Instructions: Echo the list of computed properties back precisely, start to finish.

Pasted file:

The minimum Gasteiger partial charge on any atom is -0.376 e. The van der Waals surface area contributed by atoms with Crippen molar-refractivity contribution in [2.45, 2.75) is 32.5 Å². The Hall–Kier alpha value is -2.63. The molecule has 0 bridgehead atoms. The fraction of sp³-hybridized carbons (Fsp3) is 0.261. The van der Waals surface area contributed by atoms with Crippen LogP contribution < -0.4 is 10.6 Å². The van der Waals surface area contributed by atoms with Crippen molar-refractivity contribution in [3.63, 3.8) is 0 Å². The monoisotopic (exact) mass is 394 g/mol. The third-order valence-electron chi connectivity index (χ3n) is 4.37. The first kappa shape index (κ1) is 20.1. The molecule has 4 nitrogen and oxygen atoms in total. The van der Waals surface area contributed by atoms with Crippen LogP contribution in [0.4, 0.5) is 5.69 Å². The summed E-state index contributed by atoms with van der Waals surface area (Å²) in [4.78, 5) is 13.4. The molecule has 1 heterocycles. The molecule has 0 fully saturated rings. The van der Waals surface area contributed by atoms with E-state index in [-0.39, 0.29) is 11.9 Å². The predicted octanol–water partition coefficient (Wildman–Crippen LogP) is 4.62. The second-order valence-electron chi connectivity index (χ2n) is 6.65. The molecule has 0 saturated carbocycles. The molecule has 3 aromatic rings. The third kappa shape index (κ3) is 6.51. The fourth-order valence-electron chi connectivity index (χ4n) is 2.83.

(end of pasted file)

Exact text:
The minimum Gasteiger partial charge on any atom is -0.376 e. The van der Waals surface area contributed by atoms with Crippen molar-refractivity contribution in [2.45, 2.75) is 32.5 Å². The Hall–Kier alpha value is -2.63. The molecule has 0 bridgehead atoms. The fraction of sp³-hybridized carbons (Fsp3) is 0.261. The van der Waals surface area contributed by atoms with Crippen LogP contribution < -0.4 is 10.6 Å². The van der Waals surface area contributed by atoms with Crippen molar-refractivity contribution in [3.63, 3.8) is 0 Å². The monoisotopic (exact) mass is 394 g/mol. The third-order valence-electron chi connectivity index (χ3n) is 4.37. The first kappa shape index (κ1) is 20.1. The molecule has 4 nitrogen and oxygen atoms in total. The van der Waals surface area contributed by atoms with Crippen LogP contribution in [0.4, 0.5) is 5.69 Å². The summed E-state index contributed by atoms with van der Waals surface area (Å²) in [4.78, 5) is 13.4. The molecule has 1 heterocycles. The molecule has 0 fully saturated rings. The van der Waals surface area contributed by atoms with E-state index in [-0.39, 0.29) is 11.9 Å². The predicted octanol–water partition coefficient (Wildman–Crippen LogP) is 4.62. The second-order valence-electron chi connectivity index (χ2n) is 6.65. The molecule has 0 saturated carbocycles. The molecule has 3 aromatic rings. The third kappa shape index (κ3) is 6.51. The fourth-order valence-electron chi connectivity index (χ4n) is 2.83.